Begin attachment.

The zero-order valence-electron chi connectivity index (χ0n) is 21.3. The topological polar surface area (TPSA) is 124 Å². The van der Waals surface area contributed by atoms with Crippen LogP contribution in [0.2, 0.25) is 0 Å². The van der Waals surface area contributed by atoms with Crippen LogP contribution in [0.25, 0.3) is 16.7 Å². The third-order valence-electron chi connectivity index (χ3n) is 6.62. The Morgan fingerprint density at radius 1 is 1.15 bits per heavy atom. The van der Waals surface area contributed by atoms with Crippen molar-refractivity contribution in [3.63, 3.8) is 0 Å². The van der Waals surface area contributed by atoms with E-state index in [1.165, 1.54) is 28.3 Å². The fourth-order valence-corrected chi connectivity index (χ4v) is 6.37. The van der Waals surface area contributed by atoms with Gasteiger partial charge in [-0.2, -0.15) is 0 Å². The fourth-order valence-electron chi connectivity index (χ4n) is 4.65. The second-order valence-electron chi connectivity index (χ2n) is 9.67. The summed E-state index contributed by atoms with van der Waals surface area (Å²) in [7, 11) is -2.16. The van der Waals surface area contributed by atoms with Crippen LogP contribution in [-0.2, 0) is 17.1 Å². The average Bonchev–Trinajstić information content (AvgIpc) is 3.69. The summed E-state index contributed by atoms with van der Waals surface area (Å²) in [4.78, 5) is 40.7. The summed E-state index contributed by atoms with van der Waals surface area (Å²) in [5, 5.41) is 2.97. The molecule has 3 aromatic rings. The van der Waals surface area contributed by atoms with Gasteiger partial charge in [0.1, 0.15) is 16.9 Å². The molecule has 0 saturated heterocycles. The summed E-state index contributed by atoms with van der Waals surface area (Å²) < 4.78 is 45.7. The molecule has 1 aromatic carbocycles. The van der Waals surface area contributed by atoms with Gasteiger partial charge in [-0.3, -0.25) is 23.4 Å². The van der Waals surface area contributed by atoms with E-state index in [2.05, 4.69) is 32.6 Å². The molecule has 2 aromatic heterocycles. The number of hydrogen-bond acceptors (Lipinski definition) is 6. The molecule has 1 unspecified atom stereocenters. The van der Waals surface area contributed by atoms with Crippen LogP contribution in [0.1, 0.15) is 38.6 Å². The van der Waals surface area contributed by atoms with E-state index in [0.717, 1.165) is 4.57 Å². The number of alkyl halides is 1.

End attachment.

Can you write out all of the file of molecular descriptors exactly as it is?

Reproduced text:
The zero-order valence-electron chi connectivity index (χ0n) is 21.3. The topological polar surface area (TPSA) is 124 Å². The van der Waals surface area contributed by atoms with Crippen LogP contribution in [0.2, 0.25) is 0 Å². The van der Waals surface area contributed by atoms with Crippen LogP contribution in [0.25, 0.3) is 16.7 Å². The third-order valence-electron chi connectivity index (χ3n) is 6.62. The Morgan fingerprint density at radius 1 is 1.15 bits per heavy atom. The van der Waals surface area contributed by atoms with Crippen molar-refractivity contribution in [3.63, 3.8) is 0 Å². The van der Waals surface area contributed by atoms with E-state index in [1.165, 1.54) is 28.3 Å². The fourth-order valence-corrected chi connectivity index (χ4v) is 6.37. The van der Waals surface area contributed by atoms with Gasteiger partial charge in [-0.2, -0.15) is 0 Å². The fourth-order valence-electron chi connectivity index (χ4n) is 4.65. The second-order valence-electron chi connectivity index (χ2n) is 9.67. The summed E-state index contributed by atoms with van der Waals surface area (Å²) in [7, 11) is -2.16. The van der Waals surface area contributed by atoms with Crippen LogP contribution in [-0.2, 0) is 17.1 Å². The average Bonchev–Trinajstić information content (AvgIpc) is 3.69. The summed E-state index contributed by atoms with van der Waals surface area (Å²) in [4.78, 5) is 40.7. The summed E-state index contributed by atoms with van der Waals surface area (Å²) in [5, 5.41) is 2.97. The molecule has 3 aromatic rings. The van der Waals surface area contributed by atoms with Gasteiger partial charge in [0.1, 0.15) is 16.9 Å². The molecule has 0 saturated heterocycles. The summed E-state index contributed by atoms with van der Waals surface area (Å²) < 4.78 is 45.7. The molecule has 1 aromatic carbocycles. The van der Waals surface area contributed by atoms with Gasteiger partial charge in [-0.3, -0.25) is 23.4 Å². The van der Waals surface area contributed by atoms with E-state index in [2.05, 4.69) is 32.6 Å². The molecule has 2 aromatic heterocycles. The number of hydrogen-bond acceptors (Lipinski definition) is 6. The molecule has 1 unspecified atom stereocenters. The van der Waals surface area contributed by atoms with Crippen LogP contribution in [0.1, 0.15) is 38.6 Å². The van der Waals surface area contributed by atoms with E-state index in [0.717, 1.165) is 4.57 Å². The number of alkyl halides is 1.